Coach and Bus Association Cymru: Expanding representation

Coach and Bus Association Cymru member South Wales Transport

Change is coming for the coach and bus industry in Wales. The Welsh Government has committed to publishing a strategy for buses, while the future of the nation’s coach sector is sure to be influenced by work towards decarbonisation, the halt to all road building in Wales called in June and a likely introduction of emission control zones.

That makes representation paramount for both sectors. Coach and Bus Association Cymru (CaBAC) has been founded to further that as the industry looks forward – with a little trepidation – to what lies ahead. CABAC is, by its own admission, concerned with SMEs. It aims to ensure that their voice is heard in policy circles.

While it is the bus industry that will likely be affected sooner by Welsh Government decisions, CaBAC Chair and Newport Bus Managing Director Scott Pearson notes that the Association strives to split its attention equally with coaching.

‘Much better days are on the horizon’, says CaBAC Director

The green tourism pound will be important for Wales in coming years. Coaching must be close to that, says fellow CaBAC Director and Edwards Coaches MD Jason Edwards. “We have seen some very tough times, but much better days are on the horizon.

“The future for us is sensational. What exactly it will look like is going to fall mainly to the Welsh Government and external agencies. If we can come in and support politicians with a touch of reality around what is going to work and what is not, and the reasons why, the future is bright.”

Both Edwards Coaches and Newport Bus are also members of the Confederation of Passenger Transport (CPT). CaBAC does not aim to ‘compete’ with CPT or any other trade body. “That would be negative for both parties,” says CaBAC and South Wales Transport Director Bev Fowles. “We tend to complement each other in meetings. We come from the same springboard.”

Coach and Bus Association Cymru Chair Scott Pearson
Newport Bus MD Scott Pearson is Chair of Coach and Bus Association Cymru; he believes that engagement with Welsh bodies is imperative

The devolved government’s close interest in buses has already become very clear. “A lot of CaBAC’s success so far reflects the need for us to speak with politicians on a regular basis,” says Bev.

“That we have managed to get representation on so many Welsh bodies, and a positive response from the Welsh Government to the establishment of CaBAC, vindicates our actions.”

Emphasising the importance of commerciality

Ensuring that politicians at Cardiff Bay understand the need from bus operators for commerciality is important, says Scott. Franchising is again on the horizon in Wales, although the Welsh Government is yet to reveal how any re-regulation would apply or be delivered.

CaBAC’s hope is that it will only be the more traditional tendered routes that are wrapped up into franchising schemes. Commercial services must remain thus, it believes. Scott questions where money would come from to introduce re-regulation on a wider scale than that when other policy priorities are considered.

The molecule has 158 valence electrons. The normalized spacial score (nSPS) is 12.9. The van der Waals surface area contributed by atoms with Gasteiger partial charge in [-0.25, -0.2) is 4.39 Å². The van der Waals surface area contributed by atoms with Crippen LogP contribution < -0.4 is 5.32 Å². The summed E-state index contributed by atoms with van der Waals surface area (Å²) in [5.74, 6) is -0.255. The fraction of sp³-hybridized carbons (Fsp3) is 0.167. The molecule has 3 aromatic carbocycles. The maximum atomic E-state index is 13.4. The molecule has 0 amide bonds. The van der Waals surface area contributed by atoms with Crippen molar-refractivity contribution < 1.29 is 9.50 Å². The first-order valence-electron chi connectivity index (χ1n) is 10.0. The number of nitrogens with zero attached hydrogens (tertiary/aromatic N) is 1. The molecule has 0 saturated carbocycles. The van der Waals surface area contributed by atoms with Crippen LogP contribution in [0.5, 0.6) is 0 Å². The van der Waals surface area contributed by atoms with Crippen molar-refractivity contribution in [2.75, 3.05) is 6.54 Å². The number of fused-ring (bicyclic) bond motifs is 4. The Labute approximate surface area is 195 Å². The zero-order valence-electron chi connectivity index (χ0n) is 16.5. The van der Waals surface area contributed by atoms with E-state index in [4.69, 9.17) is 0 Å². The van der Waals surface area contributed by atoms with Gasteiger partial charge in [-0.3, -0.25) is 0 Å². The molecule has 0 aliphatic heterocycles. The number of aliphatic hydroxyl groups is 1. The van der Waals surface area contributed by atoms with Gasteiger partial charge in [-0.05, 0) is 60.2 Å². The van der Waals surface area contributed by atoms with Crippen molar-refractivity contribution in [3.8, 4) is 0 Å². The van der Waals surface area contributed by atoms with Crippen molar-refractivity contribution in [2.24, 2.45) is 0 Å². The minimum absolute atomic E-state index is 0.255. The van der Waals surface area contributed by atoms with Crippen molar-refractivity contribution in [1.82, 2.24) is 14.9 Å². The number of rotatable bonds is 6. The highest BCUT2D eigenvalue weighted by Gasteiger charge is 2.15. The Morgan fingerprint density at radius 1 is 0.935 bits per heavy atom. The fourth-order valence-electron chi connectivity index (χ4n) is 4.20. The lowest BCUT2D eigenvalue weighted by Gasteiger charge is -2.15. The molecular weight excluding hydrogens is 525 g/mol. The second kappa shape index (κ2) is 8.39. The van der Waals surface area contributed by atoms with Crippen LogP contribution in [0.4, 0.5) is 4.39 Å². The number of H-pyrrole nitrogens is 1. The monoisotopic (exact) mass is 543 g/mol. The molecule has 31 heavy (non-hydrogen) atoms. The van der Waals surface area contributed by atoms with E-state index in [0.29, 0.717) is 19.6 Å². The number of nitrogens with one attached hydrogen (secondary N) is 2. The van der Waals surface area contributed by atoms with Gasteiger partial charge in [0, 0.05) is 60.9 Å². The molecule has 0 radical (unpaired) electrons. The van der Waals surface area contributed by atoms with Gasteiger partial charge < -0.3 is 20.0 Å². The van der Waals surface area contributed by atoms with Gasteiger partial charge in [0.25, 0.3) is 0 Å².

“I am not saying that will not happen, but it would cost a fortune. One much clearer point from our discussions with the Welsh Government is that it wholeheartedly recognises the need for SMEs to be part of the solution going forward.”

He adds that the decarbonisation agenda is also key to future work. Newport Bus, through its fleet of battery-electric Yutongs that will grow to 32 this year, has demonstrated that major steps in that respect can be accomplished by those SMEs.

“As we understand more about the Welsh Government’s position on zero-emission, and try to get involved with it, it seems to be the case that politicians want to spend the money they have in a manner that is wise for Wales, and as a single solution, rather than throwing it at bits and pieces.”

Jason adds that regardless of the direction that the industry in Wales takes, it is imperative that profit is not regarded as a dirty word. “We need to be profitable to be sustainable,” he says. “We all want to follow the lead on carbon footprint reduction.”

Return to norm paramount for coach, says CaBAC

Coach and Bus Association Cymru member Edwards Coaches
A return to normal trading conditions must be the priority for the coach industry in Wales, say Coach and Bus Association Cymru Directors

For the coach industry, CaBAC’s priority is a return to the pre-pandemic state of business, says Bev.

At the time that routeone spoke to CaBAC’s Directors, that recovery was well underway.

The Association has engaged with the Welsh Government on reopening measures, such as those that coach operators have taken to ensure cleanliness. CaBAC is also working with Visit Wales, including on promoting the sector’s environmental credentials.

The Welsh Government recognises that coaching largely will not move beyond Euro VI diesel for some time, says Scott. Ensuring that is taken into account in forthcoming policy is important. It will form part of CaBAC’s work going forward.

“The coach and bus industry in Wales is built on transparency, hard work, honesty and support,” observes Jason. But him, Bev and Scott are acutely aware that political interest and involvement in the sector is already increasing. That means engagement in the opposite direction must plot the same course. Adds Scott: “Our forward plan is driven by members – but it is also driven by the Welsh Government.”